Matt Goss is optimistic that his forced withdrawal from the Vuelta a España this week will not put a serious dent in his challenge for honours at next month's UCI Road World Championships in Copenhagen, where the Australian is set to line up is one of the favourites.
Goss (HTC-Highroad) became the first rider to abandon the Vuelta after being dogged by illness since the day before the race, he told Cyclingnews upon his return to his Monaco home.
"I wasn’t really keeping anything in my body, if you know what I mean, everything was going straight through," Goss said. "I had three days of that and in the team time trial I was suffering a bit - I had hoped that if I was able to get through a few days then my body was going to start to get better. That, coupled with 45-degree heat, it didn’t take long before I started cramping and I was really super dehydrated and I couldn’t even turn the pedals anymore."
The Milan–San Remo winner confirmed that it was not the same issue that he had experienced in a few stages of the Tour de France in July, which he put down to "a couple of bad gels."
Goss had blood tests to diagnose the full extent of his stomach issues on Tuesday morning, and said he was already starting to feel better, far removed from Sunday where he came close to fainting on his way from the team bus.
"Hopefully it was just some bad food or bad Spanish water," he said.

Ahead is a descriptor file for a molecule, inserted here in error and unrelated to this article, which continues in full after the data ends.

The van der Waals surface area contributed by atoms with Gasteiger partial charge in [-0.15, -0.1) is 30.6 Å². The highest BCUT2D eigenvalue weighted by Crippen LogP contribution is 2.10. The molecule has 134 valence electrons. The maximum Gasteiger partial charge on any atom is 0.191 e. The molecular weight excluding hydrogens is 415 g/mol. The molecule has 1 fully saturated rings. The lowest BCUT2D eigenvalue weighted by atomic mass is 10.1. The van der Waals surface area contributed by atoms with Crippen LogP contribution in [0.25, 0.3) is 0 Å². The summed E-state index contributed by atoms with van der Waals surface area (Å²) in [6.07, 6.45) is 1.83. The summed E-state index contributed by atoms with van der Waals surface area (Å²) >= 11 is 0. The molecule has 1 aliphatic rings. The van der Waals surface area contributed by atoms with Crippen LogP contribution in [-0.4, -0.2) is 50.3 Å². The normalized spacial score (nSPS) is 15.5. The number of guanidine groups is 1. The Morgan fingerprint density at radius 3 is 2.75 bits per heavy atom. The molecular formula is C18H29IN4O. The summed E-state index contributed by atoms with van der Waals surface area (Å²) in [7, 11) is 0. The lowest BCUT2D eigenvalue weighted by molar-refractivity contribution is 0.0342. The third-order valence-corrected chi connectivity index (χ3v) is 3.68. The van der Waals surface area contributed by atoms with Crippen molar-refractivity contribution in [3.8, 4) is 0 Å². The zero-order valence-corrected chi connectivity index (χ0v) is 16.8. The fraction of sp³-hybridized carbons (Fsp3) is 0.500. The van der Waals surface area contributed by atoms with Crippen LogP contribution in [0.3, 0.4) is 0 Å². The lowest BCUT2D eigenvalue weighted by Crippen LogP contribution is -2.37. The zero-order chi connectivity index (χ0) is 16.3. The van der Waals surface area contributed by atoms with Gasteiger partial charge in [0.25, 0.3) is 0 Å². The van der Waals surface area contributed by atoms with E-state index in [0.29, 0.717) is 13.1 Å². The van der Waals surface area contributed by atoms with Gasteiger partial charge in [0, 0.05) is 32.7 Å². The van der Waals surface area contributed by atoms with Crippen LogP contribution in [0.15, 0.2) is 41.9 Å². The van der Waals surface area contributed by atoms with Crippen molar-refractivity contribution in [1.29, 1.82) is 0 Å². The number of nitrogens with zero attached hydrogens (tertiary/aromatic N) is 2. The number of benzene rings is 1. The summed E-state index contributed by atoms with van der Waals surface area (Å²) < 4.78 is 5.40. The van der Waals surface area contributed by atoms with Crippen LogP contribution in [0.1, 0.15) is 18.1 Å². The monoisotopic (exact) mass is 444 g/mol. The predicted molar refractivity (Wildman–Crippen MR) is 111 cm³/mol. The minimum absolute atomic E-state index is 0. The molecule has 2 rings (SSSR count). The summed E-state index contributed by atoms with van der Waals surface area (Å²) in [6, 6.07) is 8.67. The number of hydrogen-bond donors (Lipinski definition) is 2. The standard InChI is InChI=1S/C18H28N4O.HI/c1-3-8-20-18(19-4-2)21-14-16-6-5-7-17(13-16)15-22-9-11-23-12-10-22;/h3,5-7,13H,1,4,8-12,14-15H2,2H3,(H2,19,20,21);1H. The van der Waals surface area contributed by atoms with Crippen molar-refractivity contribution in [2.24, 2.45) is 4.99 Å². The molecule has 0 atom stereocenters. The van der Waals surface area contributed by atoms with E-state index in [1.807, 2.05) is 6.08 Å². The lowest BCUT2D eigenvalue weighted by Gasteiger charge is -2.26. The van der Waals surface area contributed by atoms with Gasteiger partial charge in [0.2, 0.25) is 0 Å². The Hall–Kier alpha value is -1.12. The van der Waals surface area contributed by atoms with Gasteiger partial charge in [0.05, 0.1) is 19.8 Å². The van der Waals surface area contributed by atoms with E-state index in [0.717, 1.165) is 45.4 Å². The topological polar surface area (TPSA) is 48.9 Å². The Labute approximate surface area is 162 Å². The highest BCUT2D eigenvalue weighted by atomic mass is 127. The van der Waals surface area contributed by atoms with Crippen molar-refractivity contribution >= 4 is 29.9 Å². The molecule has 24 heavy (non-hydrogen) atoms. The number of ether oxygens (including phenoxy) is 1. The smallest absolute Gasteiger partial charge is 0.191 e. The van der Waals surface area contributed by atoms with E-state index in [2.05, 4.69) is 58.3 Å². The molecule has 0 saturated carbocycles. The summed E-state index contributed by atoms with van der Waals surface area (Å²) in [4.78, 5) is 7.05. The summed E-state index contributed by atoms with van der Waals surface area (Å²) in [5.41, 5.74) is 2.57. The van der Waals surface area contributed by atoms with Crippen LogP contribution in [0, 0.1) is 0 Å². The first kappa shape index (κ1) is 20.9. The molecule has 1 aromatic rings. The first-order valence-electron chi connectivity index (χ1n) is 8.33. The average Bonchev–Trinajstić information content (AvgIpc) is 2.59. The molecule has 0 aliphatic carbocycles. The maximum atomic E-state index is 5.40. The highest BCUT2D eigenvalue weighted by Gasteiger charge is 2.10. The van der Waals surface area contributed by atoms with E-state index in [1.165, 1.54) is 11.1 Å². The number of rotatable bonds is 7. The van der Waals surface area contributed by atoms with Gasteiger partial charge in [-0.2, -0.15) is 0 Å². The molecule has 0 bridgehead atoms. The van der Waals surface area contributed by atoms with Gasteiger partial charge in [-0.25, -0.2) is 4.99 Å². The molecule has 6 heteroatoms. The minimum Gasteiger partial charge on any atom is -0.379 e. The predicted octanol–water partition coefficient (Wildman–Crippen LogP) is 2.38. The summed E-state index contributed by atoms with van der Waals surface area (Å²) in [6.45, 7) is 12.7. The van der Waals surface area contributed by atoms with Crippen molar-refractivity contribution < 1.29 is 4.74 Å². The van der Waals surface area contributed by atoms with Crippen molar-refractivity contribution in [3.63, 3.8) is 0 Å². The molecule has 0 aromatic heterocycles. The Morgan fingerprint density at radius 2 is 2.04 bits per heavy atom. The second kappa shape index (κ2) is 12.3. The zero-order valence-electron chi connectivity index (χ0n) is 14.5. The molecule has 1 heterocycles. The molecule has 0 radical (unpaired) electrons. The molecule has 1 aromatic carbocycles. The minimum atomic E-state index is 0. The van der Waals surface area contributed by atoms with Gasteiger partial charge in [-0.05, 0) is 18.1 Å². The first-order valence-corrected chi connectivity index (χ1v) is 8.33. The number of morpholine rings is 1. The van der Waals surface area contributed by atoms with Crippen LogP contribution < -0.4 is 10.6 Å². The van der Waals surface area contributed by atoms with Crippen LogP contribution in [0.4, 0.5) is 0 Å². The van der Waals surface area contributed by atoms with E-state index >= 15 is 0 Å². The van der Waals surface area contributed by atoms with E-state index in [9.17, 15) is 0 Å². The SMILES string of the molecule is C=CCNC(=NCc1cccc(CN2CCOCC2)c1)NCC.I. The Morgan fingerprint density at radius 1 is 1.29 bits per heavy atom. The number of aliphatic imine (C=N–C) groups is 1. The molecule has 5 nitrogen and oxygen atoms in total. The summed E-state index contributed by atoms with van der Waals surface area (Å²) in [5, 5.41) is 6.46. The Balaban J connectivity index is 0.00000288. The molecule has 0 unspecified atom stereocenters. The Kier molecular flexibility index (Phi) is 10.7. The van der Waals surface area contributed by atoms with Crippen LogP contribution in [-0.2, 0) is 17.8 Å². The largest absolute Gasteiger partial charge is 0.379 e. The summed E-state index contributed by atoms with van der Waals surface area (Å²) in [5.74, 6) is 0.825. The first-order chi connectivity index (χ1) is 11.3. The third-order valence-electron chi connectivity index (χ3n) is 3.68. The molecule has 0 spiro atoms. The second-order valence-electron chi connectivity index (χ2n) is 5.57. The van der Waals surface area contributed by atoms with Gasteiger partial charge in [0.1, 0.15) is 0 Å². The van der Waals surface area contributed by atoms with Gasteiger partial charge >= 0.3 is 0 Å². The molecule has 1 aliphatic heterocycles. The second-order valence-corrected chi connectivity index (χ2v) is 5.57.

Much has been made of Goss' chances in Copenhagen, from as early on as January when he blazed his way to overall victory at the Jayco International criterium series, finished second to Jack Bobridge at the Australian road championship and then finished runner-up on general classification to Cameron Meyer at the Tour Down Under. The roll then continued with a stage wins at the Tour of Oman and Paris-Nice in the lead up to his historic win over Fabian Cancellara at La Primavera.
There are few races on the calendar in which Goss can build form between now and the world championships, but he will attempt to get a start in either HTC-Highroad's line-up for the Tour of Britain or Paris-Brussels, should the blood test results fall in his favour. While missing the three weeks of day in, day out racing that the Vuelta would have provided is not ideal, the 24-year-old says that a good training block should keep his hopes of claiming the rainbow jersey alive:
"It [Copenhagen] is a course that suits me really well and the last thing I want to do is finish the season like I have at the Vuelta – that just gives me more motivation than I ever had before. I want to finish on a good note."
Goss has been named in Australia’s 14-man pre-selection for the road race, which will be refined to nine riders closer to the event.
Meantime, with HTC-Highroad winding down at the end of the season, Goss is yet to make an announcement regarding his future though it's believed that he'll join GreenEdge. The Tasmanian native said he'll be in a position to comment after September 1, "hopefully in the next week or 10 days."